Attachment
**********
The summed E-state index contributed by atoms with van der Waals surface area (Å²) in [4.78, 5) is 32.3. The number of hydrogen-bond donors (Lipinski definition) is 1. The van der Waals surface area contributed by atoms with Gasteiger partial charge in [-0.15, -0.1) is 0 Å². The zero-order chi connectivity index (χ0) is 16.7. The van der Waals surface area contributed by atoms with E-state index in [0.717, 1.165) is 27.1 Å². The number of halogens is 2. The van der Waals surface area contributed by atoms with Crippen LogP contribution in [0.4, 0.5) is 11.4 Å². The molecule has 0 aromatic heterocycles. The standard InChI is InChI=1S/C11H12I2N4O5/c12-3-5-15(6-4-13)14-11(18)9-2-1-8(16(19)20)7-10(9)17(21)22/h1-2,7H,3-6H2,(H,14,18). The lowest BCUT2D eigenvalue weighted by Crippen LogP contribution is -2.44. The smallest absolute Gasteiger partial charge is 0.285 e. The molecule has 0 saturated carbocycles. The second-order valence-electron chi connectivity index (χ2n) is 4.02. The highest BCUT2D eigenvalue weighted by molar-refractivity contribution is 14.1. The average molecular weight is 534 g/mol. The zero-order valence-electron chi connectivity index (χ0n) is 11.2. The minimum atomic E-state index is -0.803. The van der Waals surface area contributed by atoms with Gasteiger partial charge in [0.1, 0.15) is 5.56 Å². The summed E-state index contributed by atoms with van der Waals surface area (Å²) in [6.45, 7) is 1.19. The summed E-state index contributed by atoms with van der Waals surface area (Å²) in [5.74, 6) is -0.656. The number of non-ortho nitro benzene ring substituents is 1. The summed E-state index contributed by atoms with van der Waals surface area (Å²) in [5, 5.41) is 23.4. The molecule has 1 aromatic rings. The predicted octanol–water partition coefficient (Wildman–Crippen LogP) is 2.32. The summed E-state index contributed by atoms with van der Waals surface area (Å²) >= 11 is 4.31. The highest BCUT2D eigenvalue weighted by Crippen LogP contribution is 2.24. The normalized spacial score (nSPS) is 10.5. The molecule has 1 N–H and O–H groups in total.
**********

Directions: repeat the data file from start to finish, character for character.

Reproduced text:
The summed E-state index contributed by atoms with van der Waals surface area (Å²) in [4.78, 5) is 32.3. The number of hydrogen-bond donors (Lipinski definition) is 1. The van der Waals surface area contributed by atoms with Gasteiger partial charge in [-0.15, -0.1) is 0 Å². The zero-order chi connectivity index (χ0) is 16.7. The van der Waals surface area contributed by atoms with E-state index in [0.717, 1.165) is 27.1 Å². The number of halogens is 2. The van der Waals surface area contributed by atoms with Crippen LogP contribution in [0.4, 0.5) is 11.4 Å². The molecule has 0 aromatic heterocycles. The standard InChI is InChI=1S/C11H12I2N4O5/c12-3-5-15(6-4-13)14-11(18)9-2-1-8(16(19)20)7-10(9)17(21)22/h1-2,7H,3-6H2,(H,14,18). The lowest BCUT2D eigenvalue weighted by Crippen LogP contribution is -2.44. The smallest absolute Gasteiger partial charge is 0.285 e. The molecule has 0 saturated carbocycles. The second-order valence-electron chi connectivity index (χ2n) is 4.02. The highest BCUT2D eigenvalue weighted by molar-refractivity contribution is 14.1. The average molecular weight is 534 g/mol. The zero-order valence-electron chi connectivity index (χ0n) is 11.2. The minimum atomic E-state index is -0.803. The van der Waals surface area contributed by atoms with Gasteiger partial charge in [0.1, 0.15) is 5.56 Å². The summed E-state index contributed by atoms with van der Waals surface area (Å²) in [6.45, 7) is 1.19. The summed E-state index contributed by atoms with van der Waals surface area (Å²) in [5.74, 6) is -0.656. The number of non-ortho nitro benzene ring substituents is 1. The summed E-state index contributed by atoms with van der Waals surface area (Å²) in [5, 5.41) is 23.4. The molecule has 1 aromatic rings. The predicted octanol–water partition coefficient (Wildman–Crippen LogP) is 2.32. The summed E-state index contributed by atoms with van der Waals surface area (Å²) >= 11 is 4.31. The highest BCUT2D eigenvalue weighted by Crippen LogP contribution is 2.24. The normalized spacial score (nSPS) is 10.5. The molecule has 1 N–H and O–H groups in total.